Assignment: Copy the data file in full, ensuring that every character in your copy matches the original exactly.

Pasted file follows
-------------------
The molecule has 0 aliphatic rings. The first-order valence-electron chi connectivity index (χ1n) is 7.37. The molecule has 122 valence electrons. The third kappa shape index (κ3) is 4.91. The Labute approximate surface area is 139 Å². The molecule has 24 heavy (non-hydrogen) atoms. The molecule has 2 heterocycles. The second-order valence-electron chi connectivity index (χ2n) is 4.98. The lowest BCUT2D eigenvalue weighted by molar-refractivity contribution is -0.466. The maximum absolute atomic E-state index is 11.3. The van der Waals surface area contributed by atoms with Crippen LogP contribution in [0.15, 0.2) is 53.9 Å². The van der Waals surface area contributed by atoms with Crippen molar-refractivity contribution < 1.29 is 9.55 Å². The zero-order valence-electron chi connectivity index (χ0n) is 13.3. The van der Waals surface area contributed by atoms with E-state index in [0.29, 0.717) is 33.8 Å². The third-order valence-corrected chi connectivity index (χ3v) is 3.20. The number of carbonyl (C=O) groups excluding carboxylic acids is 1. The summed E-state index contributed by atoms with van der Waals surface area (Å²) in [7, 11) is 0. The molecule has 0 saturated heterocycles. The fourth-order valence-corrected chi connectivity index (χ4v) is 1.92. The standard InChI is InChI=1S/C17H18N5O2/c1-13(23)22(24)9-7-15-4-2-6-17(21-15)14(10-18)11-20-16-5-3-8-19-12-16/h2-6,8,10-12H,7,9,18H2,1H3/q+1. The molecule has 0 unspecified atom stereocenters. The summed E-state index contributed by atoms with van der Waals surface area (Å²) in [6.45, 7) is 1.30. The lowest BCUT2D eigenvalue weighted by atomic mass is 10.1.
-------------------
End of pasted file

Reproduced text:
The molecule has 0 aliphatic rings. The first-order valence-electron chi connectivity index (χ1n) is 7.37. The molecule has 122 valence electrons. The third kappa shape index (κ3) is 4.91. The Labute approximate surface area is 139 Å². The molecule has 24 heavy (non-hydrogen) atoms. The molecule has 2 heterocycles. The second-order valence-electron chi connectivity index (χ2n) is 4.98. The lowest BCUT2D eigenvalue weighted by molar-refractivity contribution is -0.466. The maximum absolute atomic E-state index is 11.3. The van der Waals surface area contributed by atoms with Crippen LogP contribution in [0.15, 0.2) is 53.9 Å². The van der Waals surface area contributed by atoms with Crippen molar-refractivity contribution < 1.29 is 9.55 Å². The zero-order valence-electron chi connectivity index (χ0n) is 13.3. The van der Waals surface area contributed by atoms with E-state index in [0.29, 0.717) is 33.8 Å². The third-order valence-corrected chi connectivity index (χ3v) is 3.20. The number of carbonyl (C=O) groups excluding carboxylic acids is 1. The summed E-state index contributed by atoms with van der Waals surface area (Å²) in [7, 11) is 0. The molecule has 0 saturated heterocycles. The fourth-order valence-corrected chi connectivity index (χ4v) is 1.92. The standard InChI is InChI=1S/C17H18N5O2/c1-13(23)22(24)9-7-15-4-2-6-17(21-15)14(10-18)11-20-16-5-3-8-19-12-16/h2-6,8,10-12H,7,9,18H2,1H3/q+1. The molecule has 0 unspecified atom stereocenters. The summed E-state index contributed by atoms with van der Waals surface area (Å²) in [6.45, 7) is 1.30. The lowest BCUT2D eigenvalue weighted by atomic mass is 10.1.